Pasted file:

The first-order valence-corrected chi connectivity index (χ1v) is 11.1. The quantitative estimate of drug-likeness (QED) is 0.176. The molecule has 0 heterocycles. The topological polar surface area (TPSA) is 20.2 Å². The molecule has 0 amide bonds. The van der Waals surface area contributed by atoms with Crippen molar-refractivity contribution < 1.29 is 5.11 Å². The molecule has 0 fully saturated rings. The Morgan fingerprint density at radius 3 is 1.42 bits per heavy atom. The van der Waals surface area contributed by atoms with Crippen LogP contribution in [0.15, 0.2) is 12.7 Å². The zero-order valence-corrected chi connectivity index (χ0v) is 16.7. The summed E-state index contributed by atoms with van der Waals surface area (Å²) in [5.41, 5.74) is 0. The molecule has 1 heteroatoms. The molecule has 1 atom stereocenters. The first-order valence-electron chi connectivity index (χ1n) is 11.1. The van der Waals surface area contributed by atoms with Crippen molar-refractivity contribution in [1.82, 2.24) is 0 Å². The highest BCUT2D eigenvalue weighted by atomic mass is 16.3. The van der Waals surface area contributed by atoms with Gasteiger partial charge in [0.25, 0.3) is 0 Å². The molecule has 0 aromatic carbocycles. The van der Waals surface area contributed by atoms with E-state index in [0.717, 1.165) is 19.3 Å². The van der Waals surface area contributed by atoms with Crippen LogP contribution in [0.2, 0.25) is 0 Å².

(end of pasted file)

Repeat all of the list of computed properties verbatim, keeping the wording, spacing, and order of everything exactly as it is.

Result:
The first-order valence-corrected chi connectivity index (χ1v) is 11.1. The quantitative estimate of drug-likeness (QED) is 0.176. The molecule has 0 heterocycles. The topological polar surface area (TPSA) is 20.2 Å². The molecule has 0 amide bonds. The van der Waals surface area contributed by atoms with Crippen molar-refractivity contribution < 1.29 is 5.11 Å². The molecule has 0 fully saturated rings. The Morgan fingerprint density at radius 3 is 1.42 bits per heavy atom. The van der Waals surface area contributed by atoms with Crippen LogP contribution in [0.15, 0.2) is 12.7 Å². The zero-order valence-corrected chi connectivity index (χ0v) is 16.7. The summed E-state index contributed by atoms with van der Waals surface area (Å²) in [5.41, 5.74) is 0. The molecule has 1 heteroatoms. The molecule has 1 atom stereocenters. The first-order valence-electron chi connectivity index (χ1n) is 11.1. The van der Waals surface area contributed by atoms with Crippen molar-refractivity contribution in [1.82, 2.24) is 0 Å². The highest BCUT2D eigenvalue weighted by atomic mass is 16.3. The van der Waals surface area contributed by atoms with Gasteiger partial charge in [0.25, 0.3) is 0 Å². The molecule has 0 aromatic carbocycles. The van der Waals surface area contributed by atoms with E-state index in [0.717, 1.165) is 19.3 Å². The van der Waals surface area contributed by atoms with Crippen LogP contribution in [0.2, 0.25) is 0 Å².